Stocks shine as Thais, Filipinos nurture stability | Inquirer Business

Stocks shine as Thais, Filipinos nurture stability

/ 07:57 AM October 18, 2012

The PSE benchmark in the Philippines has soared 29 percent in the last 12 months, making the country, together with Thailand, as the region’s best-performing stock market in the past year. AFP FILE PHOTO

BANGKOK —The two Asian nations with the region’s best-performing stock markets in the past year are unlikely havens for investors: Thailand and the Philippines. Both are better known for troubled politics and natural disasters, but have outshone higher-octane neighbors as new leaders nurture relative calm.

The PSE benchmark in the Philippines has soared 29 percent in the last 12 months and Thailand’s SET index is up a whopping 33 percent. By contrast, an index compiled by MSCI that tracks stocks in 12 Asian countries is up a ho-hum 2 percent. The Shanghai Composite Index in rising power China has sunk nearly 14 percent.


The Philippines, long regarded as an economic backwater blighted by a succession of deeply corrupt governments, has gained a measure of credibility due to the stability ushered in by the 2010 election of President Benigno Aquino III. Analysts credit him with boosting investor confidence by cracking down on corruption and living up to his promises of openness and good governance.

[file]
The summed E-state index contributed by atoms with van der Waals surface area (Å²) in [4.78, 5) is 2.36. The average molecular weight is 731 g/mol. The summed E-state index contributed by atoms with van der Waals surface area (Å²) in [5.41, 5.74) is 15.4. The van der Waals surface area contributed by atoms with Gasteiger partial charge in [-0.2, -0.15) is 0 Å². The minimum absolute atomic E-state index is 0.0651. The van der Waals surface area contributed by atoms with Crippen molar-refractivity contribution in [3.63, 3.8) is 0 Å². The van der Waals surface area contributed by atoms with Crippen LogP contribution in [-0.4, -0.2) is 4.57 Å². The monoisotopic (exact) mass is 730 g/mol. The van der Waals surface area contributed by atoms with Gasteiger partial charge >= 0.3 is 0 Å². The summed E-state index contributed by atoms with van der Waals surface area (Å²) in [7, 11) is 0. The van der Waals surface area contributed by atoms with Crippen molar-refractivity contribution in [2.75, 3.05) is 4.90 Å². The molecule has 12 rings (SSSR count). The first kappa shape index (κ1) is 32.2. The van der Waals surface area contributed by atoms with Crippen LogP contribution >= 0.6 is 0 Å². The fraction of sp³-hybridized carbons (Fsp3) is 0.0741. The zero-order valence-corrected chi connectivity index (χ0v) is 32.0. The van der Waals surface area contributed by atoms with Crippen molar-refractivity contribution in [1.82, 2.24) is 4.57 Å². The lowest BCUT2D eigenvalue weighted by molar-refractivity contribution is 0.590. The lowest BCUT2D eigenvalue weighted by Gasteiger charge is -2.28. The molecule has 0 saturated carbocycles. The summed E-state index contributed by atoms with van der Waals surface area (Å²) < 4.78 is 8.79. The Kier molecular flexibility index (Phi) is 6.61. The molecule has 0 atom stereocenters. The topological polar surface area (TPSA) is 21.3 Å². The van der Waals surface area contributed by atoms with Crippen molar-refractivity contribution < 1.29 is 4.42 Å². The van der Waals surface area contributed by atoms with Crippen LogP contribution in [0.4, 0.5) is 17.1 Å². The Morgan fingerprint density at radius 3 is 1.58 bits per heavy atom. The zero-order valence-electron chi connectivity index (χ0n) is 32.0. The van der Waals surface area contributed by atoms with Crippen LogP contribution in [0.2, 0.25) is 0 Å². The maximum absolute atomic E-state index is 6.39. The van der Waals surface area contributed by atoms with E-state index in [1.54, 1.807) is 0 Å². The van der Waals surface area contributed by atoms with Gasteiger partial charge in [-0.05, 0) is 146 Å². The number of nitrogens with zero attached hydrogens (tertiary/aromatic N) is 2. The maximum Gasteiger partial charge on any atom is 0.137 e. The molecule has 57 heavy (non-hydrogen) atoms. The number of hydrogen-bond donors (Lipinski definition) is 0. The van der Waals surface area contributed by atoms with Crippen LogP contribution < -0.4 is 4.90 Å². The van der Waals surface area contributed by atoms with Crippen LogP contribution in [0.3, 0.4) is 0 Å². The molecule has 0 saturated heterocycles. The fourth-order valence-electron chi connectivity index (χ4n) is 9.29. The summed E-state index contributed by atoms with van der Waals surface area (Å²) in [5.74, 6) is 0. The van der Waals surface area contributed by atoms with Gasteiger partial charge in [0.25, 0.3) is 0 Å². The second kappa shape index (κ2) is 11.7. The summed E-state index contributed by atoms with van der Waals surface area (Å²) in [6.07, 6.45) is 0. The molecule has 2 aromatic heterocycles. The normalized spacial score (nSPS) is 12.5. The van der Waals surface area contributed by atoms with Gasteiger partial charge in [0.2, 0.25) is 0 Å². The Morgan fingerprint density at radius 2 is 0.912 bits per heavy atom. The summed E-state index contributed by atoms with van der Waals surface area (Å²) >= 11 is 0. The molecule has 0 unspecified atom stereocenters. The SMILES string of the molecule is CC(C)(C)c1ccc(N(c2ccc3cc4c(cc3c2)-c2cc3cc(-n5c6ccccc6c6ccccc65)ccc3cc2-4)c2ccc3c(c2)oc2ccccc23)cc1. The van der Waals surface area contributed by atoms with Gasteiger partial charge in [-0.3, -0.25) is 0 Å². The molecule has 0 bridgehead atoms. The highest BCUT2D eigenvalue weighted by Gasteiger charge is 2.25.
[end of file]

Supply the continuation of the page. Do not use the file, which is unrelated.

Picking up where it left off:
Thailand too has benefited from an improvement in its politics, although it’s unclear whether the current stability will be enduring. The country seemed to be veering toward civil war in 2010 when deadly street battles raged in Bangkok between the army and loyalists of Thaksin Shinawatra, the populist prime minister ousted in a 2006 coup.


Local stock brokers were resigned to the Thai market lagging its potential but the landslide election victory in 2011 of a pro-Thaksin party and the popularity of the country’s first female prime minister, Thaksin’s younger sister Yingluck, have boosted confidence. Lately, Thai stocks have also got a fillip from big-spending government policies that include efforts to overhaul flood defenses after a widespread inundation wrecked industry last year.

For both countries, the perception abroad that they have become a bit less risky has drawn renewed attention to their selling points.

One of the high notes for the Philippines is its newly minted status as a creditor nation, the first time in 40 years. Its foreign currency reserves total $80 billion, while foreign debt is about $65 billion. Theoretically, the country could pay off all its foreign obligations and still have $15 billion in cash left over, said Alfred Dy, head of Philippines research at CLSA Asia-Pacific Markets.

“It’s the opposite of the countries in the West, where there’s a lot of external debt,” Dy said.

The country’s accumulation of foreign exchange is driven by two sources: remittances, or money sent home to the Philippines by citizens who work abroad, and the dramatic growth in outsourcing.

The remittance trend began as early as the 1960s, when Filipino nurses traveled to the US to work the night shifts at hospitals—hours that American nurses didn’t want to work. Today, more than one in 10 Filipinos out of a population of 95 million lives abroad for work. They sent home $20 billion in 201—more than double the amount in 2004.